Why Cardio Workouts Are Important

No matter where you train or how you train, you need all types of workouts to become fit. Strength training is important, but so are flexibility, balance and cardio workouts. Luckily, many of these workouts can be combined and done at the same time. If you’re doing HIIT training, regardless of the type of exercise you’re doing, it’s cardio. Other names for cardio training are aerobic and endurance training. It can be as simple as walking flight of stairs or more complicated like pushing through circuit training with very little rest between stations.

Aerobic literally means “with oxygen.”

You need a fit cardio-vascular system to intake the oxygen you need for moving and functioning. The heart pumps the blood and the lungs supply the oxygen for it. The oxygen rich blood is sent to every cell in the body. When you exercise, you increase circulation, which increases oxygen and nutrient delivery to every cell. Your heart gets stronger and you breathe deeper, making both more efficient. Your muscles work more efficiently and you build more muscular strength and endurance. Cardio training is necessary for strong muscles, too.

If you’re depressed, perhaps cardio training can help.

Runners’ high is real. It’s the body’s way of helping you get past pain. Early man probably didn’t run for fun, but to stay alive. If he felt sore and wanted to quit too soon, it could mean his life ending. The same is true in battle, after a point of almost exhaustion, the body kicks in hormones like endorphins to make you feel better. These are natural pain relievers. Aerobic—cardio—workouts, provide those endorphins. It improves your mood and boosts your energy level. Feel good hormones include dopamine, norepinephrine and serotonin.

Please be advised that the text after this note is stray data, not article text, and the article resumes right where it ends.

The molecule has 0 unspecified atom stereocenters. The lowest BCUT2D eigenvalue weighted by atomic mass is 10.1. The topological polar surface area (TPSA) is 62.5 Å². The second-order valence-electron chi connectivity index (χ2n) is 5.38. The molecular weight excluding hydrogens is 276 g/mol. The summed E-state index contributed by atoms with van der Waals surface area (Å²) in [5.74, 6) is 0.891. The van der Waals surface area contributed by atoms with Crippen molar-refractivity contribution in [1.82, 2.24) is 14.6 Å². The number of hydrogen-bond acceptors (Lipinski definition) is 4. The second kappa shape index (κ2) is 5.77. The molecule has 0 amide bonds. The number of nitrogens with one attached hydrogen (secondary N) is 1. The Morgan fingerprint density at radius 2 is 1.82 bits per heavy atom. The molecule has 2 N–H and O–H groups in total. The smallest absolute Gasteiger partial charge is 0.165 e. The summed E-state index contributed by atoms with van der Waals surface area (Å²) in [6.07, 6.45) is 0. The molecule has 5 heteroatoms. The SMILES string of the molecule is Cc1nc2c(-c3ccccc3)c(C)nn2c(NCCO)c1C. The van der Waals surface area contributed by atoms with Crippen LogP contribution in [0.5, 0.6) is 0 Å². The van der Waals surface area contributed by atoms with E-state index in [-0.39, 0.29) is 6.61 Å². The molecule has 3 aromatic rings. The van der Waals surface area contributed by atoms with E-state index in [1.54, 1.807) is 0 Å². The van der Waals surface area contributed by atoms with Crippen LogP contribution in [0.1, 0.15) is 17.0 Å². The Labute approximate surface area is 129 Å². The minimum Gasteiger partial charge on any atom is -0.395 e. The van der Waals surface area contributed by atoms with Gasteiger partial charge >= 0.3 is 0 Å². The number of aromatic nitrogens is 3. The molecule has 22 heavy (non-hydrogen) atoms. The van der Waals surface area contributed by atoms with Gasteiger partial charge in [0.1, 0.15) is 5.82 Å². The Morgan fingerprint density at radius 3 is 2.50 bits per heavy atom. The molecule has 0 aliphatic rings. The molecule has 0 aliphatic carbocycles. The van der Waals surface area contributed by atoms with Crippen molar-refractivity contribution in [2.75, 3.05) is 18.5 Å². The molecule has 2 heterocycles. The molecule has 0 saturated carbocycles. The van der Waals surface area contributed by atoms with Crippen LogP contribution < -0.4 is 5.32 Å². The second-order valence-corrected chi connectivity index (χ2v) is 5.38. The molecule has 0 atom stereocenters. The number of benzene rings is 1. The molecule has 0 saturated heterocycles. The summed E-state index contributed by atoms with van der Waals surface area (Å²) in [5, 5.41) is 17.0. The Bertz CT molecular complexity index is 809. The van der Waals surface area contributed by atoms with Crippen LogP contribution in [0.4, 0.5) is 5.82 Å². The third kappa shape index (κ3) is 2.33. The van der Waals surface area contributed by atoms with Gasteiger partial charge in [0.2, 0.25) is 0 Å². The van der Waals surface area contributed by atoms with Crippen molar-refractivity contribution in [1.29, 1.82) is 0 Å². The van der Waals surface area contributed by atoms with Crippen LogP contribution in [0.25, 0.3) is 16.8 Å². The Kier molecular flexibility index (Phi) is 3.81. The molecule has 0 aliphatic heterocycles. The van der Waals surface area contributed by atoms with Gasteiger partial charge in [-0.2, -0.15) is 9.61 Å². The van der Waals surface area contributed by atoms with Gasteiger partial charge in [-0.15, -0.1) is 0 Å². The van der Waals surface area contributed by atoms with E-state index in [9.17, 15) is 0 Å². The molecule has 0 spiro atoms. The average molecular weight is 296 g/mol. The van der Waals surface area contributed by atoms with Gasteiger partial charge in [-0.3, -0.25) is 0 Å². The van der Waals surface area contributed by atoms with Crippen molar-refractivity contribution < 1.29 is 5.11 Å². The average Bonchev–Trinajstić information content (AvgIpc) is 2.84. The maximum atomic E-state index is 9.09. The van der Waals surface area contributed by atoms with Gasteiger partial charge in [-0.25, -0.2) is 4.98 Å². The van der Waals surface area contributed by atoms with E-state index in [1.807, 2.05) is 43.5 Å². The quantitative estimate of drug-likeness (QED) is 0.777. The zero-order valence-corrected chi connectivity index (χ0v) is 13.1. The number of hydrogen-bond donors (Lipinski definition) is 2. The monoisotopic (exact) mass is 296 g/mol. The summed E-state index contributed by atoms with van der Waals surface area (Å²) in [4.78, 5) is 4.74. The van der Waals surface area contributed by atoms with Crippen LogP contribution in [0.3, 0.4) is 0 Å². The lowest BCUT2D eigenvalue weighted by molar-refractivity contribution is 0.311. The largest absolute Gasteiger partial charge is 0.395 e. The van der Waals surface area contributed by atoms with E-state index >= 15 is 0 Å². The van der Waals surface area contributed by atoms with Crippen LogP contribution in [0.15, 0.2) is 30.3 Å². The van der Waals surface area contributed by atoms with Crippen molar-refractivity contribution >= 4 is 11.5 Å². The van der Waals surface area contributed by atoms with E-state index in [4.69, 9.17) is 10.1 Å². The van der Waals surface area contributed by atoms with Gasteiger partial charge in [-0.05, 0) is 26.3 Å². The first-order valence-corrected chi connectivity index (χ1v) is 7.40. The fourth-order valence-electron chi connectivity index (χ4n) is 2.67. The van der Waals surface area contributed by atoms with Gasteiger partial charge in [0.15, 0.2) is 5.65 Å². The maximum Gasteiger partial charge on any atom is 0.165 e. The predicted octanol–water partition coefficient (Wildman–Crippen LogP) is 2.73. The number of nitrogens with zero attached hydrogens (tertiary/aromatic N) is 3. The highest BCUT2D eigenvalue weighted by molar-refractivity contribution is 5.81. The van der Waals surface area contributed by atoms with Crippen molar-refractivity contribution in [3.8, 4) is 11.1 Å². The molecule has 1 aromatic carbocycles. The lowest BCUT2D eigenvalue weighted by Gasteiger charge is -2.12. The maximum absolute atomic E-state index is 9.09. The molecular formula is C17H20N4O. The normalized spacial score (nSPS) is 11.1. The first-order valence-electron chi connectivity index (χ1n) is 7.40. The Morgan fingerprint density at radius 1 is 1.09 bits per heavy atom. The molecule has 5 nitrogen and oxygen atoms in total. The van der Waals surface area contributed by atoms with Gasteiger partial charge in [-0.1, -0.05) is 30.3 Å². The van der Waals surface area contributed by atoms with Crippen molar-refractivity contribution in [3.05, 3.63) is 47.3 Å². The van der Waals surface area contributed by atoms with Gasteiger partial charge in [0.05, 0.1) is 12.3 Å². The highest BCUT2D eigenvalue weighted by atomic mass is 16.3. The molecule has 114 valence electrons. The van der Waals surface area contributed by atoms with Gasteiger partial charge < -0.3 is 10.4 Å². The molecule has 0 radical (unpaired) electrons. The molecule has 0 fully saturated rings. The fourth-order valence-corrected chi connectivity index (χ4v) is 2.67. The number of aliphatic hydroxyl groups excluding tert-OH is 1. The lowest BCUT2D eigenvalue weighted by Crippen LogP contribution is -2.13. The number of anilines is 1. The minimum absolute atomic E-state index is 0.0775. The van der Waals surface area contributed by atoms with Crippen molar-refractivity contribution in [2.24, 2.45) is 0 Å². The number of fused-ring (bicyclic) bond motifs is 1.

No matter what part of your body, cardio helps it function better.

Even your brain benefits from cardio. Increased blood circulation increases oxygen and nutrients to all parts of the body, including the brain. Studies show it can improve cognitive functioning, recall and alertness. In fact, studies show that cardio can help slow dementia and Alzheimer’s too. The brain is 70% water and cardio helps it stay hydrated, while also aiding in the removal of toxins.

  • Something as simple as walking can boost your cardio health. Try to walk as fast as possible or vary your walking speed to make it a HIIT workout. One study showed that people who had longer and faster strides lived longer.
  • Cardio workouts can help you sleep better. One of the hormones produced during cardio is serotonin, which is necessary for adequate sleep. A good night’s sleep is not only heart healthy, it helps keep the hunger/satiety hormones in check. The body creates more hunger hormones when you lack sleep.
  • You need at least 150 minutes of cardio workouts every week. You’ll get some when you workout at the gym, but can fill in the gap on your days off with walking. You can keep sessions as short as five to ten minutes and still get benefits.
  • Cardio workouts can help lower blood pressure and reduce pain and stiffness of arthritis. It helps maintain blood sugar levels and reduces the risk of osteoporosis if it’s weight bearing, like walking.

For more information, contact us today at Iron Fit

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